The snowy egret was the first to flee from our presence.

Great Blue Heron and a Snowy Egret
Great Blue Heron and a Snowy Egret

We paddled further downstream through the wide swath of the Charles River as it passes through Cutler Park. These 700 acres comprise the largest freshwater marsh on the middle section of the Charles River. It’s much smaller than the marsh in Medfield and I assume it must be smaller than the marsh in the Lakes Section of the Charles River between Waltham and Newton.

It’s a pleasant paddling spot. You’re just a mile from heavy suburban density, but it’s quiet and tranquil on the river.

We spotted a deer in the park. It’s head was just peaking over the tall grass. The deer’s presence was only obvious when it leaped away from us, bounding in the air, with its white tail flagging a warning. We spotted a second beaver near the Kendrick Street bridge. If you add in the multiple turtles, splashing fish, and Canadian Geese, this section of the Charles River was plentiful with local wildlife.

The Nahanton Park dock makes for an easy exit with no mud. There is plentiful parking.

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The discharge rate at the Dover station was 211 and the gauge height was 1.34, both about average for July, but low for the Charles on a year round basis.

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Paddling Downstream from Moody Street

I’ve paddled through the Lakes District of the Charles River many times and approached the Moody Street Dam. I’ve looked over the edge, with the roar of falling water, wondering what is downstream. Ron McAdow labels that section the “Industrial Corridor” in his exploration guide: The Charles River. Michael Tougias doesn’t even bother paddling this stretch of the river in his Exploring the Hidden Charles. Needless to say, I had low expectations. I didn’t tell The Boy because if we want to paddle the entire Charles River, we need to paddle this section.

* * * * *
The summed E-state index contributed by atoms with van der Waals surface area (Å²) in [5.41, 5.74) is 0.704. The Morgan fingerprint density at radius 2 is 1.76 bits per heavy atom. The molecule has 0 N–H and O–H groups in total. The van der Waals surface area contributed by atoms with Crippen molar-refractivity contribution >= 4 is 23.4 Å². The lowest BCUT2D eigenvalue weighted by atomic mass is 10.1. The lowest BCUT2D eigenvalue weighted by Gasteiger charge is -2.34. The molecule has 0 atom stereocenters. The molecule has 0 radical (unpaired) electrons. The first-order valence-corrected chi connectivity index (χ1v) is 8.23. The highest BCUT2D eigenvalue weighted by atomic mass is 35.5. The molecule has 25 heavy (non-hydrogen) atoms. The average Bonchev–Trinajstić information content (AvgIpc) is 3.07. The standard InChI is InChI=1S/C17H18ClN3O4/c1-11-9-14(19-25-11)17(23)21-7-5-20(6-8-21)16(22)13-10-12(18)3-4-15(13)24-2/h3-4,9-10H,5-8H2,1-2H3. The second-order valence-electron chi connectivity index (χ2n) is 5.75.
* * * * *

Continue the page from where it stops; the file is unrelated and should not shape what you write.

The books were wrong. This was an enjoyable stretch of the Charles River. You are not going to mistake it for the tranquil sections upstream where you see few signs of human life. You hear traffic noise. You see glimpses of commercial and industrial buildings. You see trash. But you also see the same wildlife and fauna you see upstream.

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The put-in at Landry Park, just downstream from the Moody Street Dam offers several choices for access. There is ample parking on the south side of the river that is easily accessible by a footbridge.

We started out in the fast water flushed downstream by the Moody Street Dam. Boating Barry decided to come along in his new-ish kayak.  The current took us quickly over the shallow water and we needed to make a few rapid adjustments to avoid the bigger obstructions.

The water stayed rapid allowing us to quickly pass under an old railroad bridge and the Newton Street bridge. Then the river slackens as it impounds behind the Bleachery Dam. We exited on the right hand bank and portaged the kayaks about 100 yards around the Bleachery Dam.  It’s located just behind the Shaw’s Supermarket on River Street in Waltham.

Bleachery Dam
Bleachery Dam

The portage path is now part of the Great Blue Heron Trail that follows the Charles River from Newton to the Dr. Paul Dudley White Bike Path. That made it an easy carry.

After getting back in, we came across goose island. It’s a small accretion of sediment, covered with ducks and geese.  On the right bank, Cheesecake Brook falls down a concrete slope after flowing down the middle of Albemarle Street. Then we passed under the spectacular Blue Heron Bridge.

Blue Heron Bridge
Blue Heron Bridge

The river picked up speed again as we got closer to the Bridge Street bridge. This is the site of the old Bemis Dam. It’s breached so you can go over, but there are rapids and obstructions in the river. Just enough to quicken your pulse and make a few quick digs with the paddle.